Ever notice those commercials on cable TV that tell you how to avoid paying taxes to the IRS? It makes you wonder how those deadbeats get away with it.
But not for long.
It's not unusual for a U.S. state to have billions of dollars in delinquent taxes. According to the Center for Budget and Policy Priorities, our country's tax shortfall is at a high of $196 billion - a 78 percent increase over 2009.
The U.S. Census Bureau shows that state governments collected $715 billion in taxes in 2009 - down almost 9 percent from 2008.
Lower tax collection means fewer funds for quality education and infrastructure projects to improve water lines, sewer pipes, roadways and rivers. These projects underpin our businesses, industries, communities, cities and economies. They enable where we live, where we work and how we get there.
Without smarter infrastructure, state economies cannot be competitive and the environment faces severe risk, especially since governments are under pressure to boost revenues in order to pay for essential services.
Imagine if governments could collect more just by going after delinquent taxes, while keeping the same tax collections force. They could spend that extra money to provide more and better services for its citizens.
Some states are looking to improve tax code enforcement, identify fraud and speed up the collections processes. However, finding fraudulent claims -- and then actually collecting the money -- has historically been a very expensive proposition for state and local governments.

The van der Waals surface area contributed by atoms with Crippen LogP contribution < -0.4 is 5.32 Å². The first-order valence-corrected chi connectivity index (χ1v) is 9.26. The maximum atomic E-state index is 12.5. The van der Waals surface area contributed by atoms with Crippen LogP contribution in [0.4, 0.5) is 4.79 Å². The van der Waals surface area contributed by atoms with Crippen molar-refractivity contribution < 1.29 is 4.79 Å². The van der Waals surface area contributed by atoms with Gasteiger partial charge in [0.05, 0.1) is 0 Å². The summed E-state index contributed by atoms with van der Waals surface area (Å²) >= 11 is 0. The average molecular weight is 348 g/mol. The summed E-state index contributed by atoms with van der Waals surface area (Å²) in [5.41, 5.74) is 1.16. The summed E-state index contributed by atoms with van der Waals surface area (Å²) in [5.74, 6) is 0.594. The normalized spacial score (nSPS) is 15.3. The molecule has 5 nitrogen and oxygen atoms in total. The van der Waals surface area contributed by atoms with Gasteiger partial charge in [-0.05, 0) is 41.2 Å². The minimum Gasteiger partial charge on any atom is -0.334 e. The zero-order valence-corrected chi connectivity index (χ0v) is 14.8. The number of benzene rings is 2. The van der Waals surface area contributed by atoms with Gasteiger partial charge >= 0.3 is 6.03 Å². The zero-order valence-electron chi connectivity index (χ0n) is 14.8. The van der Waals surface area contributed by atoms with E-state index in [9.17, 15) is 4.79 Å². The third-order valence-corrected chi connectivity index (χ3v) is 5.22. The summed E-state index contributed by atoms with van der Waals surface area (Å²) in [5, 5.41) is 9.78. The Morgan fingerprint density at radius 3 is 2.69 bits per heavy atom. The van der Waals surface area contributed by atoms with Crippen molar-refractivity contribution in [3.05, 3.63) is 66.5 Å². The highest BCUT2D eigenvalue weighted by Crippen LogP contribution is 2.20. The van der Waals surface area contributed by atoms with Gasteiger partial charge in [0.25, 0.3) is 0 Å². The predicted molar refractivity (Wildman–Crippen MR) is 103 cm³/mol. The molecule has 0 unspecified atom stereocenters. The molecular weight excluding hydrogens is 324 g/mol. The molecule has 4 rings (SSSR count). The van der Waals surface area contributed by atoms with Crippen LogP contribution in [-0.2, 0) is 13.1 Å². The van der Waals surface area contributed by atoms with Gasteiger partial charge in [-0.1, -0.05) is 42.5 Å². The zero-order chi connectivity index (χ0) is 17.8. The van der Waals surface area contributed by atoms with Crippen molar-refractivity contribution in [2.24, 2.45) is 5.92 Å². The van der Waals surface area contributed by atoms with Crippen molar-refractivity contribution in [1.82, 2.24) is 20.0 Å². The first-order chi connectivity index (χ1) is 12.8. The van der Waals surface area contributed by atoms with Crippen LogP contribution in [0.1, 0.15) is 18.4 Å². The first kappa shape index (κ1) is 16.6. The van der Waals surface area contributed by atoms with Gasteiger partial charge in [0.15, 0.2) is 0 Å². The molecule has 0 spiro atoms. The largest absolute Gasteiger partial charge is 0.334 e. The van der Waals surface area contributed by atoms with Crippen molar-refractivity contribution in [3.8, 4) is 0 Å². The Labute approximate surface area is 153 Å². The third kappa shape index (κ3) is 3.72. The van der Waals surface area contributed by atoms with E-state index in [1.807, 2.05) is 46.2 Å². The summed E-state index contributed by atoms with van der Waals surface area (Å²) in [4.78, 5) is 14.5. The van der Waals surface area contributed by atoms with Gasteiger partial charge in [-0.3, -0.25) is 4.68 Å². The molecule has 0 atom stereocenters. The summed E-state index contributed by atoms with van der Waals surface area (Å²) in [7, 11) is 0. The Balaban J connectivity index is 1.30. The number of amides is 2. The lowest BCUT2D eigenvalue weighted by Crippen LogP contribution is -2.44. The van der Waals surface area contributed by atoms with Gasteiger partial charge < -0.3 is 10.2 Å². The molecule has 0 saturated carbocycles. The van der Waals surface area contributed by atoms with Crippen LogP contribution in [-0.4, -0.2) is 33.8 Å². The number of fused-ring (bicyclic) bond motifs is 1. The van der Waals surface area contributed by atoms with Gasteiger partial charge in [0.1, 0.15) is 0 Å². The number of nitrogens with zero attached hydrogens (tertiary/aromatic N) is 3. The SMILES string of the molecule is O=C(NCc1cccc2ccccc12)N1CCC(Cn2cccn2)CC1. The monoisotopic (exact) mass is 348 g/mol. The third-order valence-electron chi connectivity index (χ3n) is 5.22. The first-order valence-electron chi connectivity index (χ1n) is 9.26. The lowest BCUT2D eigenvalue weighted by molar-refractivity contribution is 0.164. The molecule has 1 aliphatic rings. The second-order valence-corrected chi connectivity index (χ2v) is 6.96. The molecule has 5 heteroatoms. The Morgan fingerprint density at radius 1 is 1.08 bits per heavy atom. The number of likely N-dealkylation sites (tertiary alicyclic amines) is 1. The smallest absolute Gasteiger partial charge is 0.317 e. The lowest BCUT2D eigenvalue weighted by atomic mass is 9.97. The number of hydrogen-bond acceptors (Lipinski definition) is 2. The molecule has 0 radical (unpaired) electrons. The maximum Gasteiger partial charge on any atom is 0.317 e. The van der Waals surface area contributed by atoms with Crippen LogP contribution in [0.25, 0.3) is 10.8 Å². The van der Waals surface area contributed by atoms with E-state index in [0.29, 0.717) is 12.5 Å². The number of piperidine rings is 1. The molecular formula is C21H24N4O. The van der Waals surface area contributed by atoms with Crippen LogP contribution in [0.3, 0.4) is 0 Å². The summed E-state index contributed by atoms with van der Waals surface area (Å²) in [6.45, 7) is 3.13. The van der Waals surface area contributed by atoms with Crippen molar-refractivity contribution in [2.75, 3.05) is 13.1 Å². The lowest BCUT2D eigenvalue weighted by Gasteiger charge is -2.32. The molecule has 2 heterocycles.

Today, new and sophisticated technology is helping governments improve tax collections.
A good example is the New York State Department of Taxation and Finance, which collects more than $3 billion in annual tax revenue. Analytics technology developed with IBM is being used to identify questionable refund claims, and has saved the state of New York more than $1 billion over the past six years. Additionally, the state of New York recently added a tax collections optimizer to its innovative collection approach. This new tool is expected to help bring in an additional $100 million over a three-year period.
The system dives into taxpayer data (such as the amount owed, or past payment history) and generates an optimal plan for collecting from the entire population of delinquent taxpayers.
More governments are turning to smart technology to collect tax revenue from major debtors. Improving the tax collection process is not only good for helping governments provide more services with less cost, it also makes paying taxes fairer for everyone.